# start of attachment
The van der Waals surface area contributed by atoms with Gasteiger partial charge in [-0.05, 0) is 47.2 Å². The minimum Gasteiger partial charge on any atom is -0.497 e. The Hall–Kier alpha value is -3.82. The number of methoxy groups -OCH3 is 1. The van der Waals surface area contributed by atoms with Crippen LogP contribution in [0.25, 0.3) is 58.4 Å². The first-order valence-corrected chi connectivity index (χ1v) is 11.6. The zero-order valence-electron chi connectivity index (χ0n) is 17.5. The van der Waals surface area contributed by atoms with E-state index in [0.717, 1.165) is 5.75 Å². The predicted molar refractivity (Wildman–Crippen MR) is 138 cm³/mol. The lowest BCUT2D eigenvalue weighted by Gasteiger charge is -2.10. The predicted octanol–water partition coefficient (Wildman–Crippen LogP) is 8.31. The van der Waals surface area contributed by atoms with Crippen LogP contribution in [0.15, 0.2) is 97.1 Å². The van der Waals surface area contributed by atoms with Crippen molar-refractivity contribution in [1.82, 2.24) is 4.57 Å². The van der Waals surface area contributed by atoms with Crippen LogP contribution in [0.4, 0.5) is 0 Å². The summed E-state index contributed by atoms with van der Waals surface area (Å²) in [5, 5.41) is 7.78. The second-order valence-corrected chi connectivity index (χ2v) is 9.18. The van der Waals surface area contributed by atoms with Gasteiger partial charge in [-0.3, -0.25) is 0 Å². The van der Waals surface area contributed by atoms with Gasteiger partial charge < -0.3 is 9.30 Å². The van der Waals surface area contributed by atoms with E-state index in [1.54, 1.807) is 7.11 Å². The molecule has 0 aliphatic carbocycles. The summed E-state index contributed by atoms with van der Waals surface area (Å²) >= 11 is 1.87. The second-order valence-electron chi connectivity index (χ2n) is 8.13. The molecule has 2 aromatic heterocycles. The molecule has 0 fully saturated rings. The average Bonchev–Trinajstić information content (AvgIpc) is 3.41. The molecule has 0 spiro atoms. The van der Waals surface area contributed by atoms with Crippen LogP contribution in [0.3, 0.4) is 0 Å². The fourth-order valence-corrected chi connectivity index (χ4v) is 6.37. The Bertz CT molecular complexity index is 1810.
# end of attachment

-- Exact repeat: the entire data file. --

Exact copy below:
The van der Waals surface area contributed by atoms with Gasteiger partial charge in [-0.05, 0) is 47.2 Å². The minimum Gasteiger partial charge on any atom is -0.497 e. The Hall–Kier alpha value is -3.82. The number of methoxy groups -OCH3 is 1. The van der Waals surface area contributed by atoms with Crippen LogP contribution in [0.25, 0.3) is 58.4 Å². The first-order valence-corrected chi connectivity index (χ1v) is 11.6. The zero-order valence-electron chi connectivity index (χ0n) is 17.5. The van der Waals surface area contributed by atoms with E-state index in [0.717, 1.165) is 5.75 Å². The predicted molar refractivity (Wildman–Crippen MR) is 138 cm³/mol. The lowest BCUT2D eigenvalue weighted by Gasteiger charge is -2.10. The predicted octanol–water partition coefficient (Wildman–Crippen LogP) is 8.31. The van der Waals surface area contributed by atoms with Crippen LogP contribution in [0.15, 0.2) is 97.1 Å². The van der Waals surface area contributed by atoms with Crippen molar-refractivity contribution in [1.82, 2.24) is 4.57 Å². The van der Waals surface area contributed by atoms with Crippen LogP contribution in [0.4, 0.5) is 0 Å². The summed E-state index contributed by atoms with van der Waals surface area (Å²) in [5, 5.41) is 7.78. The second-order valence-corrected chi connectivity index (χ2v) is 9.18. The van der Waals surface area contributed by atoms with Gasteiger partial charge in [-0.3, -0.25) is 0 Å². The van der Waals surface area contributed by atoms with Gasteiger partial charge < -0.3 is 9.30 Å². The van der Waals surface area contributed by atoms with E-state index in [1.54, 1.807) is 7.11 Å². The molecule has 0 aliphatic carbocycles. The summed E-state index contributed by atoms with van der Waals surface area (Å²) >= 11 is 1.87. The second-order valence-electron chi connectivity index (χ2n) is 8.13. The molecule has 2 aromatic heterocycles. The molecule has 0 fully saturated rings. The average Bonchev–Trinajstić information content (AvgIpc) is 3.41. The molecule has 0 spiro atoms. The van der Waals surface area contributed by atoms with Crippen LogP contribution in [0.3, 0.4) is 0 Å². The fourth-order valence-corrected chi connectivity index (χ4v) is 6.37. The Bertz CT molecular complexity index is 1810.